Doyle offers another lucid, inspiring chronicle of female empowerment and the rewards of self-awareness and renewal.

Pub Date: March 10, 2020

ISBN: 978-1-9848-0125-8

Page Count: 352

Publisher: Dial

Review Posted Online: Dec. 22, 2019

Kirkus Reviews Issue: Jan. 15, 2020

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An eye-opening glimpse into the attempted self-unmaking of one of Hollywood’s most recognizable talents.

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The debut memoir from the pop and fashion star.

Early on, Simpson describes the book she didn’t write: “a motivational manual telling you how to live your best life.” Though having committed to the lucrative deal years before, she “walked away,” fearing any sort of self-help advice she might give would be hypocritical. Outwardly, Simpson was at the peak of her success, with her fashion line generating “one billion dollars in annual sales.” However, anxiety was getting the better of her, and she admits she’d become a “feelings addict,” just needing “enough noise to distract me from the pain I’d been avoiding since childhood. The demons of traumatic abuse that refused to let me sleep at night—Tylenol PM at age twelve, red wine and Ambien as a grown, scared woman. Those same demons who perched on my shoulder, and when they saw a man as dark as them, leaned in to my ear to whisper, ‘Just give him your light. See if it saves him…’ ” On Halloween 2017, Simpson hit rock bottom, and, with the intervention of her devoted friends and husband, began to address her addictions and underlying fears. In this readable but overlong narrative, the author traces her childhood as a Baptist preacher’s daughter moving 18 times before she “hit fifth grade,” and follows her remarkable rise to fame as a singer. She reveals the psychological trauma resulting from years of sexual abuse by a family friend, experiences that drew her repeatedly into bad relationships with men, most publicly with ex-husband Nick Lachey. Admitting that she was attracted to the validating power of an audience, Simpson analyzes how her failings and triumphs have enabled her to take control of her life, even as she was hounded by the press and various music and movie executives about her weight. Simpson’s memoir contains plenty of personal and professional moments for fans to savor.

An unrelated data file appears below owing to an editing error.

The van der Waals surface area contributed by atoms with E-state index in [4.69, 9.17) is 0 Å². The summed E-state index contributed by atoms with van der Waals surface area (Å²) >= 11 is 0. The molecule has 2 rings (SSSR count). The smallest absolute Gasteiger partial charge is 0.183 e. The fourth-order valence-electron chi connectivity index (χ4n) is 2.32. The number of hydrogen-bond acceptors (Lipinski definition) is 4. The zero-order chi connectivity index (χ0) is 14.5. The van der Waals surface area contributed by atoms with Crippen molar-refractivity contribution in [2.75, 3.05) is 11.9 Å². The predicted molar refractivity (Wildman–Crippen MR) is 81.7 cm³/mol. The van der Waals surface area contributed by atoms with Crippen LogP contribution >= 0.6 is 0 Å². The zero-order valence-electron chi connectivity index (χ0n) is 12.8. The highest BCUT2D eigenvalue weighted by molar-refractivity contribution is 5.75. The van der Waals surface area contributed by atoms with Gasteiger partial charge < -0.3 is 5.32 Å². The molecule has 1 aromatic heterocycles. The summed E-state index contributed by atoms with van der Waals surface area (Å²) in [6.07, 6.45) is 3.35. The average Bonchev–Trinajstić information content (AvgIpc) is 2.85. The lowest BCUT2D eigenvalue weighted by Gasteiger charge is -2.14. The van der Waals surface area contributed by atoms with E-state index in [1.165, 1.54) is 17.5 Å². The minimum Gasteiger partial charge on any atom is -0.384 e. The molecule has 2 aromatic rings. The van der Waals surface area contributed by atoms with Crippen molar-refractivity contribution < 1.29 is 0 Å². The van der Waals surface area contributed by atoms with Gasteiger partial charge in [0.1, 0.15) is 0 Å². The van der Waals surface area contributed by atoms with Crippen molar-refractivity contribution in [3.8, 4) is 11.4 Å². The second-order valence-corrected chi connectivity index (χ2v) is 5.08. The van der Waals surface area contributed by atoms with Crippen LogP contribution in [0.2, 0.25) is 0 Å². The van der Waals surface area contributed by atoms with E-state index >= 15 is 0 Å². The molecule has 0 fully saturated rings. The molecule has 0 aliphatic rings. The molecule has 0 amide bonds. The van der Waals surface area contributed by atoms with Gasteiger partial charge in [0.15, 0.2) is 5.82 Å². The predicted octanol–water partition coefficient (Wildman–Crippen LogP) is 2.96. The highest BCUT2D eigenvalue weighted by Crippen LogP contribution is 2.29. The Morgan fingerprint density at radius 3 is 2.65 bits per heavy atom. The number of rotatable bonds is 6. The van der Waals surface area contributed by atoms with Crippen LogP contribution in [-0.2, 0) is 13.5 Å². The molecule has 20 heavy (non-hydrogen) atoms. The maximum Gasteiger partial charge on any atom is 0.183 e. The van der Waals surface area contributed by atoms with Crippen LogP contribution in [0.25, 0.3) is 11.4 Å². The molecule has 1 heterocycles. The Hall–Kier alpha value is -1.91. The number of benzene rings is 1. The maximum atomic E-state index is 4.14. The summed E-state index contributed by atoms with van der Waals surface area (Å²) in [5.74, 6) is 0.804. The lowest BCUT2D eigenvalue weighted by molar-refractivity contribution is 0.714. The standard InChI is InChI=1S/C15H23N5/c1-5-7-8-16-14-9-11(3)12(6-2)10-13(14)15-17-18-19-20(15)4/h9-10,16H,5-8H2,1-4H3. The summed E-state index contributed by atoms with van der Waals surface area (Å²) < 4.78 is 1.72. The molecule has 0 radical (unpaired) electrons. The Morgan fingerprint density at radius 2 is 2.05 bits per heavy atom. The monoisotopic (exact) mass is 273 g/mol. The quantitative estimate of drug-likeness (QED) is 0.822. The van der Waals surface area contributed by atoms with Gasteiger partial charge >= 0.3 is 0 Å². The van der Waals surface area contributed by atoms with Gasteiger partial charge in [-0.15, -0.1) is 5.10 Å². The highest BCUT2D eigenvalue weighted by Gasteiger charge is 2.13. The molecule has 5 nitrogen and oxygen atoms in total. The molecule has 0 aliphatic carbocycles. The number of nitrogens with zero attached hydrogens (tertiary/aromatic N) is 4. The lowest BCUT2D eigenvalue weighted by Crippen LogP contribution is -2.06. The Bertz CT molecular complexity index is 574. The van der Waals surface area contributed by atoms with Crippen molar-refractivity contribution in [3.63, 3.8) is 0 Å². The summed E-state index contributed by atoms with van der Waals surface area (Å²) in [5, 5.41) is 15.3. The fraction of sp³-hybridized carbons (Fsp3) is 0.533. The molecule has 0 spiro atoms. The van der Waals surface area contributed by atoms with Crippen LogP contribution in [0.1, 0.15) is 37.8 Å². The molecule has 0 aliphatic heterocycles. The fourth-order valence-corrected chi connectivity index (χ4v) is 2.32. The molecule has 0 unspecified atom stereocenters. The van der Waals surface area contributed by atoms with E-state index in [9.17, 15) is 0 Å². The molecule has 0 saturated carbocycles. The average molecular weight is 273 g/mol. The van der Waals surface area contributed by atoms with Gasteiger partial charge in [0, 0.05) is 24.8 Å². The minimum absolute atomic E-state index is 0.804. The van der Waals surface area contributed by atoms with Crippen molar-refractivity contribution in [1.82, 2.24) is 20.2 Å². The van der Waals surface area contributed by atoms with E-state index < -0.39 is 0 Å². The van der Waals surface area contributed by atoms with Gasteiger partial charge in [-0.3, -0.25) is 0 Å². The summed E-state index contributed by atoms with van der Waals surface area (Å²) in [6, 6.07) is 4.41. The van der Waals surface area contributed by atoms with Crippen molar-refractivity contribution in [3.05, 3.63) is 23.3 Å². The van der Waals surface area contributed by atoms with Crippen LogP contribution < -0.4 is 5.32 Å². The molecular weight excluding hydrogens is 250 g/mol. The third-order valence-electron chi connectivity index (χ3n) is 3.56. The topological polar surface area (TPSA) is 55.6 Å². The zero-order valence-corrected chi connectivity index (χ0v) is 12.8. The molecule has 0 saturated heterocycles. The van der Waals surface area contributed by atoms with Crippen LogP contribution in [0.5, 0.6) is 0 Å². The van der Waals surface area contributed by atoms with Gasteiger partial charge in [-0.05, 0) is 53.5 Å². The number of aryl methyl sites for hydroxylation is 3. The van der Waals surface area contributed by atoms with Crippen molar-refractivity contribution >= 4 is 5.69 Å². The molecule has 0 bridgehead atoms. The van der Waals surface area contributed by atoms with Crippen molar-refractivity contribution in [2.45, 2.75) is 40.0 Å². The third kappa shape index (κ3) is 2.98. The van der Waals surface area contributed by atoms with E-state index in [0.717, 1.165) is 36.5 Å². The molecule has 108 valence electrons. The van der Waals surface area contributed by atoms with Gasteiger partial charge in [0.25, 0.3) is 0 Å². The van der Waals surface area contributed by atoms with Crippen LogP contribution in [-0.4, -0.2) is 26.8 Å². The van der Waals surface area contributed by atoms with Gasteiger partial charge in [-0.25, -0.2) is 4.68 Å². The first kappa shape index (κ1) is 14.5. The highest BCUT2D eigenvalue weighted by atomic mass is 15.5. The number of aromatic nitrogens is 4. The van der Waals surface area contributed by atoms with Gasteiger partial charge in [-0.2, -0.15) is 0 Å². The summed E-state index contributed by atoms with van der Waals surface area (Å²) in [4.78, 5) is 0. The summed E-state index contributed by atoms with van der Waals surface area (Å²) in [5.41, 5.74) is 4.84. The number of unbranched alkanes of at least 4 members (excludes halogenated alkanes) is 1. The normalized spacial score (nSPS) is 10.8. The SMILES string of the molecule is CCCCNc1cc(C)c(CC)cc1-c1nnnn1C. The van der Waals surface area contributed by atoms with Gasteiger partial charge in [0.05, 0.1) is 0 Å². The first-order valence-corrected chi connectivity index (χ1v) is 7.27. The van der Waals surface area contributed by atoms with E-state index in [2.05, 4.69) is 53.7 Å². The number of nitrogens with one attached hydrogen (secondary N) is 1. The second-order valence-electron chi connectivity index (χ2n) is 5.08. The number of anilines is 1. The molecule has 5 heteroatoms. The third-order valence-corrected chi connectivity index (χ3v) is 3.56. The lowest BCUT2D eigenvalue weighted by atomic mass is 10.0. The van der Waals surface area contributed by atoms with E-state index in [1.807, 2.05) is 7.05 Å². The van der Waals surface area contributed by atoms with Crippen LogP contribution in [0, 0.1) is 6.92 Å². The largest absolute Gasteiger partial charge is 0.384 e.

An eye-opening glimpse into the attempted self-unmaking of one of Hollywood’s most recognizable talents.

Pub Date: Feb. 4, 2020

ISBN: 978-0-06-289996-5

Page Count: 416

Publisher: Dey Street/HarperCollins

Review Posted Online: Feb. 16, 2020